The parties were married for ten years and have four children. In 2013, a final consent order determined that the parents would have joint custody and that the children would reside primarily with their mother. Their father would have parenting time on alternating weekends. The mother sought to increase child support, and, in response, the father requested that the parenting schedule be altered to reflect a more balanced schedule.
The Children’s Preferences
A Voice of the Child report was prepared and the three older children (ages 17, 15, and 13) were consistent in their views and preferences. They indicated that they wanted more equal parenting time with both parties. The youngest child (7) voiced the same opinion, but seemed more hesitant in doing so.
Their mother expressed that she is concerned because the children spend so much time with their parental grandparents during the father’s parenting time. Also, the father has missed access visits in the past, and his work schedule prevents the children from properly attending their daily activities. The mother also argued that the children’s views and preferences – as outlined in the OCL report – were not accurate, though she did not offer any evidence that supports this view.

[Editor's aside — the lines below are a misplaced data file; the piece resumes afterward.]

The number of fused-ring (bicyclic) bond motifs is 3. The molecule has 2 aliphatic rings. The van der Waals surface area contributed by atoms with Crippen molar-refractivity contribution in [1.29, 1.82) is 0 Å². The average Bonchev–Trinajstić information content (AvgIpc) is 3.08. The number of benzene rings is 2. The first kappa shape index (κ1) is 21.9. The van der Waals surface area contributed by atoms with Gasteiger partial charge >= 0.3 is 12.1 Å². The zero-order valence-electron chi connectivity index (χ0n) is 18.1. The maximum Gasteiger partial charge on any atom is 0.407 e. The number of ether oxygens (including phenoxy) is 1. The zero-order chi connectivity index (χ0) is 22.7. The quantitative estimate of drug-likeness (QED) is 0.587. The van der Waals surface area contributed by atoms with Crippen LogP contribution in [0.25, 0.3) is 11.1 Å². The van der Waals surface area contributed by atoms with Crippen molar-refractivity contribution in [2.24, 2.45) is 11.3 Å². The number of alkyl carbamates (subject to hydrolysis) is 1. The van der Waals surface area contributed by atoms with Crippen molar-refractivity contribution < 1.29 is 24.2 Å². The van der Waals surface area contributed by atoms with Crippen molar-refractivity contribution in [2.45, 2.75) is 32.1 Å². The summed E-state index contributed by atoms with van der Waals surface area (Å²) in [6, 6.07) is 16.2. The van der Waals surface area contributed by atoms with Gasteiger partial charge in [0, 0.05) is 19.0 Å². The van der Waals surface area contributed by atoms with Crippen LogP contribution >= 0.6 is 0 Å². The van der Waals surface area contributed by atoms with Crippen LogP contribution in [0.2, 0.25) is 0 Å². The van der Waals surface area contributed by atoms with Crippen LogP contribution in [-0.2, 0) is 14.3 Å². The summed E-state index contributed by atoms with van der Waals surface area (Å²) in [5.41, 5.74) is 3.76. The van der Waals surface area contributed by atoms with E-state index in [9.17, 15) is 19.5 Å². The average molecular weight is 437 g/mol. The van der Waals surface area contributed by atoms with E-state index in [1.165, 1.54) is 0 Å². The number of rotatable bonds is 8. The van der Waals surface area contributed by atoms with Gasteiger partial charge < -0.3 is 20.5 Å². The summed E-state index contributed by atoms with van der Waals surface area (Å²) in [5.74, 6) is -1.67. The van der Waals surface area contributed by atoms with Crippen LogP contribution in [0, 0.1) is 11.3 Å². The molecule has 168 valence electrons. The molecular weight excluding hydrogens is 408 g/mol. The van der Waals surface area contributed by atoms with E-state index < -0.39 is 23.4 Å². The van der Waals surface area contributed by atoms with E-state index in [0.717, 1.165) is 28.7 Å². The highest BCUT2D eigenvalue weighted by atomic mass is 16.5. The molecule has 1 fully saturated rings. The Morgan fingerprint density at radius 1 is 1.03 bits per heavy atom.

The Judge’s Conclusion
Pursuant to section 17 of the Divorce Act, the father must establish that there has been a change in the condition, means, needs or other circumstances of the children which materially affects them. Orders with respect to custody and access may be varied pursuant to section 29 of the Children’s Law Reform Act. Also, Rule 16 of the Family Law Rules provide that a party may make a motion for summary judgement for a final order without a trial on all or part of any claim made, or any defense presented in the case.
The judge concluded that the parenting arrangements for the three eldest children were not a triable issue because their views and preferences were independent and neutral. However, the 7-year-old child is very young and has ADD, so the judge felt that he couldn’t make a similar determination and have it truly reflect the child’s best interests. This was therefore a triable issue. As such, the motion was permitted in part, and summary judgment was granted regarding the three eldest children.
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